If you’re reading this post perhaps you’ve traveled solo before. Or even better, perhaps you’re planning your first solo trip! Whatever the case may be I can almost guarantee you that you’ve heard (or will hear) one of these things during your travels if you choose to travel solo. While most people are harmless and say things from a good place; other people are downright snarky and condescending. The great news is that as a solo female traveler I’ve developed a thick skin and I can let the snide comments roll right off my back. The not-so-great thing is that they still annoy me from time to time. So, here are the most obnoxious things that people say to me when I’m traveling alone.
Things I Wish People Would Stop Saying to Me As a Solo Female Traveler
“Where’s your husband?”
The main question I get asked (and by far the most obnoxious) is some variation of, “Where’s your husband?”. First off, if I had a husband he’s not my keeper. Second, are you so co-dependent you can’t possibly fathom a life without your significant other? Third, not everyone’s priority in life is to “get a husband”. There are so many amazing experiences you can have on your own – travel being one of them.
“You can’t go alone…”
I can’t go alone because you’re projecting your feelings of worthlessness and insecurity onto me? I can’t go alone because…? If you’re one of those people who tells someone else what they can and can’t do I highly encourage you to reevaluate your life and think long and hard about why you’re telling someone else what they can and can’t do.
“Do you ever want to settle down?”
Oh, does me living my dream life and creating long-lasting memories and being independent mean that I can’t settle down? Of course, I want to settle down, but again, I was unaware that traveling solo suddenly means that I can’t settle down. The two can be intertwined ya know.
“I’ll go with you!”
…I travel solo for a reason.
While I love a good girls getaway, traveling solo is sacred. I don’t want to put up with your expectations, I just want to go alone and have fun. There’s a time for a group trip and there’s a time for a solo trip.
“You should wait until someone else can go too”
Unfortunately, I waited years until someone else could travel with me. I had dreams to see the world when I started nursing school and was always too scared to go out and do it without someone holding my hand. Finally, in 2016, my friend Rachel and I traveled to Ireland together. It was an incredible trip and when I got back to the US I couldn’t wait to go again. Because my friends work traditional 9-5 jobs, and I only work 3-days/week, I have much more time off to travel than they do. (Seriously, if you’re a nurse reading this – check out how [and why] to plan an “8 Day Vacay“). I decided that if I truly wanted to see the world I couldn’t wait for anyone else to go with me. And what a blessing it’s been since I’ve decided to follow my dreams!
“That sounds dangerous”
Is it dangerous? Or have you just never left your tiny corner of the world and experienced things outside of your comfort zone? In all reality anything and everything is dangerous. Freak accidents happen all the time. Shootings in the United States happen all the time. And don’t get me started on car accidents…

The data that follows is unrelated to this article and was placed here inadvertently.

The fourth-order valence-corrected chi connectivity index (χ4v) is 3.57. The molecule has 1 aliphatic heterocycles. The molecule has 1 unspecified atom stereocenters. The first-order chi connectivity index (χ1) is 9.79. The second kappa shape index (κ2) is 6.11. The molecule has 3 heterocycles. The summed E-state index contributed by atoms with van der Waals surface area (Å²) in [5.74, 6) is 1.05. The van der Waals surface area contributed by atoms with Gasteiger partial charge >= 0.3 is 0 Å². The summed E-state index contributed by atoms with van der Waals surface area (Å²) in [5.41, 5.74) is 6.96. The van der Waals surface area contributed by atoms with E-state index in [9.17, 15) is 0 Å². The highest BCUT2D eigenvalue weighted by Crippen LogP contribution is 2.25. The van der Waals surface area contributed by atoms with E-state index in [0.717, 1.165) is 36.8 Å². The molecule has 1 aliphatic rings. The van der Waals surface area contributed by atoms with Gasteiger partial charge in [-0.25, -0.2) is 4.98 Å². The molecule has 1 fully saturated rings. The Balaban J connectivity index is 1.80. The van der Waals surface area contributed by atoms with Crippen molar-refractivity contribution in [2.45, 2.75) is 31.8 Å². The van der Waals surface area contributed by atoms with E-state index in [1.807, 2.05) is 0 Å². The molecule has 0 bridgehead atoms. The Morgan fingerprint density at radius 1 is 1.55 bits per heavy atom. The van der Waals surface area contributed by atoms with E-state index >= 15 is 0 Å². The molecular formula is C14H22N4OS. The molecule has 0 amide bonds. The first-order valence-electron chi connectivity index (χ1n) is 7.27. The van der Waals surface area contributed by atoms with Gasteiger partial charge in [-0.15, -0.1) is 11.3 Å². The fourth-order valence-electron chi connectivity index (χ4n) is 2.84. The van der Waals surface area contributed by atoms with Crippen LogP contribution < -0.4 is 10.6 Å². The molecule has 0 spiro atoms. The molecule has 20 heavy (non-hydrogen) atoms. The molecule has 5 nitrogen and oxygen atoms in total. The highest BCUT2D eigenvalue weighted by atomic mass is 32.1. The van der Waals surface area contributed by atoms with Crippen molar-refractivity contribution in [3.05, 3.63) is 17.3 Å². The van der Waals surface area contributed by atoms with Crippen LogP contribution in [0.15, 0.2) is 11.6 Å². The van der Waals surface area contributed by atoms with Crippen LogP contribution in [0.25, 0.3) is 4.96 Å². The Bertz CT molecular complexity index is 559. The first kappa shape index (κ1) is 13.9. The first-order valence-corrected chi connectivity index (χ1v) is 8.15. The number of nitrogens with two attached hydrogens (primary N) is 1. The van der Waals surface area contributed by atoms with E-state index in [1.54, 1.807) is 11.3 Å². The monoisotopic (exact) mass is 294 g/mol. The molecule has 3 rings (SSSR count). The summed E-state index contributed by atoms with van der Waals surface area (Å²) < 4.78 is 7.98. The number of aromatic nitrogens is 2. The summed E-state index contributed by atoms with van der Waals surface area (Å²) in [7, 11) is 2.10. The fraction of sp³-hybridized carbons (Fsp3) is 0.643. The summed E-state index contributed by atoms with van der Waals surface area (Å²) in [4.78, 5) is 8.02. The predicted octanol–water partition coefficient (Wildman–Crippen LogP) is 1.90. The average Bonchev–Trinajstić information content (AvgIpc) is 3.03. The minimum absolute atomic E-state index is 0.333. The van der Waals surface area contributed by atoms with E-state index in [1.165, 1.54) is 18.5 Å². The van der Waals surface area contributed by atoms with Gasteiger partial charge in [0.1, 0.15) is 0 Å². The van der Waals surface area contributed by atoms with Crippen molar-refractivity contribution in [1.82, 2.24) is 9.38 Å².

The point is we’re all going to die. You can either die living the life you’ve imagined, or die in your tiny corner of the world wondering what it’s like to go out and see the world.
“Where are you staying?”
This question irks me in an entirely different way. I always share with my friends and family where I’ll be staying. However, when a stranger asks it’s an entirely different ballgame. I constantly get asked on trips what hotel I’m staying at. It’s incredibly uncomfortable for several reasons but the main reason being safety concerns. I don’t want anyone knowing that I’m alone and where to find me in the dead of night. No thank you.
“Are you single? Why?”
Because I haven’t found anyone as awesome as I am to date. Why else do you think?
“I didn’t know people in Nebraska traveled. Are you the only one?”
While this is more specific to where I’m from, I have had more than one person ask me a question insinuating that we midwesterners, well, don’t leave the midwest. The first time that it happened, I was a travel nurse in Boston. An older nurse looked right at me and said, “Nebraska? So this is like the first time you’ve ever seen the ocean?” (I was 29).
The next time it happened I was seriously asked, “Are you the only person in Nebraska that travels?” While this can be a serious and genuine question, it’s just downright silly to make such mass assumptions about an entire state. (This also goes for making generalizations about countries, religions, ethnicities). Maybe the next time you want to say something like this you should travel to Nebraska first. Get to know us. And then make your assumptions afterward.
If you do want to travel to Nebraska (and you should), make sure to check out these posts:
“Is it even fun to travel alone?”
I will say that not everyone is cut out to solo travel. However, I still encourage everyone to try it at least one time in their life. I think it’s so important to spend time with yourself and get to know yourself. Get out of your comfort zone, try new things. Since traveling solo I’ve become so much more self-aware, I can get myself out of sticky situations, and I can talk to anyone about anything. And while not everyone can travel for long periods alone, I truly, deep down, enjoy every moment of my solo travels.
For more on what it’s like to be a solo female traveler, don’t miss these posts: